THE CHANGES THAT APPLE made to iTunes in 2006 were just fine, according to the US courts, which ruled that the fruity firm will not have to pay damages for something it did eight years ago.
Apple had been accused of tweaking iTunes in such a way that the competition was being locked out of a booming market. These companies complained and a legal case began.
The case, which resurrected Steve Jobs, or at least some of his views and his emails, has ended and has seen Apple crowned the winner.
Apple did not offer an official comment on the result when we approached the firm this morning. Apple does not usually comment on ongoing legal issues.
However, now that the case is over, and the firm, at least its legal and financial teams, should be feeling pretty good about themselves, perhaps they'll be more chatty.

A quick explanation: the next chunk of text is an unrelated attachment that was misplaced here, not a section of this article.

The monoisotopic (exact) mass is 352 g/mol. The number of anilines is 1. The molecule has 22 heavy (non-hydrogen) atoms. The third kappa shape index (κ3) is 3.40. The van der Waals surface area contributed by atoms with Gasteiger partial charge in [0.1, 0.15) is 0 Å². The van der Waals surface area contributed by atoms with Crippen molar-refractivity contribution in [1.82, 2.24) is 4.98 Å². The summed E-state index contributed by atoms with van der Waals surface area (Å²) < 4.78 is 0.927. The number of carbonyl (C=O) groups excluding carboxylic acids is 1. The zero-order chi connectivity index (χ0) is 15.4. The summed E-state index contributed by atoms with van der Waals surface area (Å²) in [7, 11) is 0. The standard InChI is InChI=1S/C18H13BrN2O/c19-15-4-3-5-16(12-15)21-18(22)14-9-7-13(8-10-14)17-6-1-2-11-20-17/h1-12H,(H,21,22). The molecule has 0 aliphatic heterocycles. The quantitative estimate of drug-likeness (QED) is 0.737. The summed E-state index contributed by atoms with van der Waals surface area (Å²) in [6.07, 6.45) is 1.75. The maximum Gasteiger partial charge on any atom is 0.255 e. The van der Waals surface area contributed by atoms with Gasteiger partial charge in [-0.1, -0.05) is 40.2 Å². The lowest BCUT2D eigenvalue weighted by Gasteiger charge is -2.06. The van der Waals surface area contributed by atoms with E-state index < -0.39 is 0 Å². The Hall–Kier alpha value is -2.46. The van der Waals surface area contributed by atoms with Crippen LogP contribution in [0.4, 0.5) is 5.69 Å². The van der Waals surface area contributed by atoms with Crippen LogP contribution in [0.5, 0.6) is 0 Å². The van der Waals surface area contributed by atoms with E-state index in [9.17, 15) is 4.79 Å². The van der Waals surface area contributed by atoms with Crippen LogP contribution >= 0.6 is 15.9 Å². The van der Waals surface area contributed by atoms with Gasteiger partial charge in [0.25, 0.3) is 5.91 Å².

The case against Apple and its FairPlay digital rights management system was raised after rivals like RealPlayer and Sendo baulked at changes that they felt parted them from a large part of the music download market.
The official word was that it "constitutes a significant restraint on the free circulation of creative works".
Apple dropped FairPlay in 2009 and removed the restrictions, but you know how these things go.
The case persisted and Apple faced down a challenge from retailers and consumers. Ultimately, according to reports, the jury supported Apple in its argument that the changes made to iTunes improved the consumer experience. µ
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